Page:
If you have kids who play with Nerf guns, then you are familiar with seeing little foam bullets littered all over your house, yard, garage, laundry, etc… For Christmas this year, my oldest got 100 bullets to go with his nerf guns. As he was opening the box on Christmas morning, I started thinking about how many little bullets were going to be EVERYWHERE, and wondering how he was going to keep track of all those bullets! As I was pondering this future mess, I came up with the idea for a cross-shoulder bag. To make it seem less like a purse and more like a “man bag” I decided to make it Rambo-style and put elastic for the bullets across the front.
I looked through my stash of fabric and found this one that I inherited from a lady who bought it when this was in style 40 years ago. It is kind of ugly, but I thought it could theoretically be called camouflage since it is orange and brown trees, and that’s camouflage in fall, right? I should tell you that my son did not like the fabric at all and there may have even been some tears. However, once he saw the completed project, he gave his approval. This is a very simple project as far as sewing techniques go, but it will still take a couple of hours to finish. Of course, in typical fashion, I did this on the fly on Christmas day, so I didn’t take any photos as I went along.
Since I don’t have any pictures, I will give a brief description of what I did. My sewing on this project is a little sloppy since I wasn’t planning on publicising it while I was sewing it, so please don’t judge too harshly!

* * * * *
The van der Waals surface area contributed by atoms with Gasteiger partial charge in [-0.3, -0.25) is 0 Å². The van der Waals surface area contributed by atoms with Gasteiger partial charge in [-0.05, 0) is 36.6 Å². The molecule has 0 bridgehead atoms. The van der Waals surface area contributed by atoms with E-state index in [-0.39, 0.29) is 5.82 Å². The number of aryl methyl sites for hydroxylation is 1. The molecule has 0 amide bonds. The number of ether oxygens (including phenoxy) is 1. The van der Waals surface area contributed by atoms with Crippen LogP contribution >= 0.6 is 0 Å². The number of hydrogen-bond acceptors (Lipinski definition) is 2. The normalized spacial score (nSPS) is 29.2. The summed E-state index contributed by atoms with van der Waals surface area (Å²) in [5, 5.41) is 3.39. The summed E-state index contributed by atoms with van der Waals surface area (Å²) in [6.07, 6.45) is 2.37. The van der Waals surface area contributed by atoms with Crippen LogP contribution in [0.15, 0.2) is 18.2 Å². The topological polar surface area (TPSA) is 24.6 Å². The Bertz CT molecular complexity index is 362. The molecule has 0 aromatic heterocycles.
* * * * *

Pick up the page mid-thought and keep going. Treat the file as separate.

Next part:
1. Cut four squares of fabric the approximate size you want your finished bag to be. (the finished bag will be smaller because of the seam allowances and boxing out the bottom)
2. Sew two of the four squares together (right sides together) on 3 sides to create a bag. Repeat with the other two squares.
3. Box out the bottom of each bag by sewing across the corner. Here is a tutorial if you don’t know how to do it:
4. Turn one bag inside out and place it inside the other bag, creating a lining.
5. Stay stitch around the top of both bags to keep them together.
6. Sew on a zipper by stitching zipper only through the front two layers of the bag. Then cut the fabric inside the zipper so that it opens.
7. Cut four long triangle shapes (the straps), making the bottom of the triangle slightly wider than the finished width of the bag (this is for the seam allowance)
8. Sew two triangles right sides together, leaving one end open for turning. Repeat with other two triangles.
9. Sew elastic onto the front triangle, using a bullet as a guide to get the right width between stitches (make it tight so they don’t fall out)
10. Fold down and press the edges of the top of the bag to the inside of the bag.
11. Overlap triangles and place bottom edges of triangles inside bag. Stitch through all thicknesses to close up bag and attach the triangles.
12. Using your child as the measurement, figure out how long you want the straps and sew the two triangle straps together at the top.
My son actually does use it (although he prefers to just use the bag part and not the elastic part – I guess it is too much bother to put the bullets back in the elastics), and I love that he keeps track of his bullets! When he comes inside, he just hangs up his bag in his room.